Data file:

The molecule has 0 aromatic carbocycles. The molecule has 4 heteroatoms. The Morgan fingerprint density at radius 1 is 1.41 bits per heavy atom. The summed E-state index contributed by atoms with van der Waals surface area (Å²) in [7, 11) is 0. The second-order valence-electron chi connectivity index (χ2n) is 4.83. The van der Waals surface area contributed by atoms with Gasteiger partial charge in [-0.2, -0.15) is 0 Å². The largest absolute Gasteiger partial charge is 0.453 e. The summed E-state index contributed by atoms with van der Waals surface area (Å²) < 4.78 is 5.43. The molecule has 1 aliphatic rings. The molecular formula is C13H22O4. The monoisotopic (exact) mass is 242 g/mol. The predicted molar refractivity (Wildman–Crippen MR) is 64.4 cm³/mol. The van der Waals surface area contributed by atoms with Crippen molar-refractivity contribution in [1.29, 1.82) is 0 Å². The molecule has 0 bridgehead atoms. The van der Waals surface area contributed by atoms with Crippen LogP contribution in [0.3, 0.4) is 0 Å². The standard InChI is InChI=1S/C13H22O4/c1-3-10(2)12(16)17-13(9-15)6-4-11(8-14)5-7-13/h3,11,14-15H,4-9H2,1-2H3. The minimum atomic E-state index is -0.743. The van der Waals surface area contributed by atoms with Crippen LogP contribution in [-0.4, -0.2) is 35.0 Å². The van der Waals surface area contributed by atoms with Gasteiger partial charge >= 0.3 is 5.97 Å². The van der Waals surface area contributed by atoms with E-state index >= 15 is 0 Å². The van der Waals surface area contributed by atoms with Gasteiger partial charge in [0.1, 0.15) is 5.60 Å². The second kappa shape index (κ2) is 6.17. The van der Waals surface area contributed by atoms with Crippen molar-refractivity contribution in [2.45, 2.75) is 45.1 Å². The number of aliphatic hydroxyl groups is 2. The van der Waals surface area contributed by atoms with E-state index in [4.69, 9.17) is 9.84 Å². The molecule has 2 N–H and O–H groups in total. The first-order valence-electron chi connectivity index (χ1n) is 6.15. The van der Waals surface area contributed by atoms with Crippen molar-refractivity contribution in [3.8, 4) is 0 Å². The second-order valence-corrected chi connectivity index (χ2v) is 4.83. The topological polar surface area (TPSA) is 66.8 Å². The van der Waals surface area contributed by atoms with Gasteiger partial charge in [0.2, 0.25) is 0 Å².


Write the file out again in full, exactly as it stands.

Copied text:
The molecule has 0 aromatic carbocycles. The molecule has 4 heteroatoms. The Morgan fingerprint density at radius 1 is 1.41 bits per heavy atom. The summed E-state index contributed by atoms with van der Waals surface area (Å²) in [7, 11) is 0. The second-order valence-electron chi connectivity index (χ2n) is 4.83. The van der Waals surface area contributed by atoms with Gasteiger partial charge in [-0.2, -0.15) is 0 Å². The largest absolute Gasteiger partial charge is 0.453 e. The summed E-state index contributed by atoms with van der Waals surface area (Å²) < 4.78 is 5.43. The molecule has 1 aliphatic rings. The molecular formula is C13H22O4. The monoisotopic (exact) mass is 242 g/mol. The predicted molar refractivity (Wildman–Crippen MR) is 64.4 cm³/mol. The van der Waals surface area contributed by atoms with Crippen molar-refractivity contribution in [1.29, 1.82) is 0 Å². The molecule has 0 bridgehead atoms. The van der Waals surface area contributed by atoms with Crippen LogP contribution in [0.3, 0.4) is 0 Å². The standard InChI is InChI=1S/C13H22O4/c1-3-10(2)12(16)17-13(9-15)6-4-11(8-14)5-7-13/h3,11,14-15H,4-9H2,1-2H3. The minimum atomic E-state index is -0.743. The van der Waals surface area contributed by atoms with Crippen LogP contribution in [-0.4, -0.2) is 35.0 Å². The van der Waals surface area contributed by atoms with Gasteiger partial charge >= 0.3 is 5.97 Å². The van der Waals surface area contributed by atoms with E-state index >= 15 is 0 Å². The van der Waals surface area contributed by atoms with Gasteiger partial charge in [0.1, 0.15) is 5.60 Å². The second kappa shape index (κ2) is 6.17. The van der Waals surface area contributed by atoms with Crippen molar-refractivity contribution in [2.45, 2.75) is 45.1 Å². The number of aliphatic hydroxyl groups is 2. The van der Waals surface area contributed by atoms with E-state index in [4.69, 9.17) is 9.84 Å². The molecule has 2 N–H and O–H groups in total. The first-order valence-electron chi connectivity index (χ1n) is 6.15. The van der Waals surface area contributed by atoms with Crippen molar-refractivity contribution in [3.8, 4) is 0 Å². The second-order valence-corrected chi connectivity index (χ2v) is 4.83. The topological polar surface area (TPSA) is 66.8 Å². The van der Waals surface area contributed by atoms with Gasteiger partial charge in [0.2, 0.25) is 0 Å².